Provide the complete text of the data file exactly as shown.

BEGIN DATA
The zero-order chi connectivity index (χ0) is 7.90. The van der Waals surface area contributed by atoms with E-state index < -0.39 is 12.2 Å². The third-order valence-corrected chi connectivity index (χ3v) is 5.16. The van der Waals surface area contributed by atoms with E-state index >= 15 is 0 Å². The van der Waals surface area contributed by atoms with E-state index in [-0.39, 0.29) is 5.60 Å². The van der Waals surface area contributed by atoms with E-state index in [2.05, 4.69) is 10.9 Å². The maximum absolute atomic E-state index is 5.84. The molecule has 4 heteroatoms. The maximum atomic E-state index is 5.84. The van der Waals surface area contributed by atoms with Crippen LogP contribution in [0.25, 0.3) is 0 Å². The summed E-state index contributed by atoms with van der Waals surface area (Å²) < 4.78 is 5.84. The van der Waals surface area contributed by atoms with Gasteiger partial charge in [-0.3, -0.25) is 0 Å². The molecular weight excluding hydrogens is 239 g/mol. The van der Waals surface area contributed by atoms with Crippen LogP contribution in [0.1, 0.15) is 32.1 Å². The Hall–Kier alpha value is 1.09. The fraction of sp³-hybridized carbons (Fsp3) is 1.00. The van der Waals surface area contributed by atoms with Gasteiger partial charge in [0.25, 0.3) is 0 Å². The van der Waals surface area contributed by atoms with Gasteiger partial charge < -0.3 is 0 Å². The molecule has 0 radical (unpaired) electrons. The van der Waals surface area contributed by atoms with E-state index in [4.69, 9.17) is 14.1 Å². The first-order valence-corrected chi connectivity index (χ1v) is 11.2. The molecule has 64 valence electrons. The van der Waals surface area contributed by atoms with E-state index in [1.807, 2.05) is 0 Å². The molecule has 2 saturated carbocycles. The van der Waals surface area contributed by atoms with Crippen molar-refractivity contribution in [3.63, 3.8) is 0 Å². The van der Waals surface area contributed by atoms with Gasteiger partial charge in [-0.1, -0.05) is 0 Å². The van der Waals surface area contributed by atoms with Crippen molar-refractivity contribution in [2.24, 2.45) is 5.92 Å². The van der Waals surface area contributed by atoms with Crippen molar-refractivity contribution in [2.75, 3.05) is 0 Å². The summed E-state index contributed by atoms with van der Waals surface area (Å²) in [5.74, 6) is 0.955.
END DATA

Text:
The zero-order chi connectivity index (χ0) is 7.90. The van der Waals surface area contributed by atoms with E-state index < -0.39 is 12.2 Å². The third-order valence-corrected chi connectivity index (χ3v) is 5.16. The van der Waals surface area contributed by atoms with E-state index >= 15 is 0 Å². The van der Waals surface area contributed by atoms with E-state index in [-0.39, 0.29) is 5.60 Å². The van der Waals surface area contributed by atoms with E-state index in [2.05, 4.69) is 10.9 Å². The maximum absolute atomic E-state index is 5.84. The molecule has 4 heteroatoms. The maximum atomic E-state index is 5.84. The van der Waals surface area contributed by atoms with Crippen LogP contribution in [0.25, 0.3) is 0 Å². The summed E-state index contributed by atoms with van der Waals surface area (Å²) < 4.78 is 5.84. The van der Waals surface area contributed by atoms with Gasteiger partial charge in [-0.3, -0.25) is 0 Å². The molecular weight excluding hydrogens is 239 g/mol. The van der Waals surface area contributed by atoms with Crippen LogP contribution in [0.1, 0.15) is 32.1 Å². The Hall–Kier alpha value is 1.09. The fraction of sp³-hybridized carbons (Fsp3) is 1.00. The van der Waals surface area contributed by atoms with Gasteiger partial charge in [0.25, 0.3) is 0 Å². The van der Waals surface area contributed by atoms with Gasteiger partial charge < -0.3 is 0 Å². The molecule has 0 radical (unpaired) electrons. The van der Waals surface area contributed by atoms with E-state index in [4.69, 9.17) is 14.1 Å². The first-order valence-corrected chi connectivity index (χ1v) is 11.2. The molecule has 64 valence electrons. The van der Waals surface area contributed by atoms with E-state index in [1.807, 2.05) is 0 Å². The molecule has 2 saturated carbocycles. The van der Waals surface area contributed by atoms with Crippen molar-refractivity contribution in [3.63, 3.8) is 0 Å². The van der Waals surface area contributed by atoms with Gasteiger partial charge in [-0.1, -0.05) is 0 Å². The van der Waals surface area contributed by atoms with Crippen molar-refractivity contribution in [2.24, 2.45) is 5.92 Å². The van der Waals surface area contributed by atoms with Crippen molar-refractivity contribution in [2.75, 3.05) is 0 Å². The summed E-state index contributed by atoms with van der Waals surface area (Å²) in [5.74, 6) is 0.955.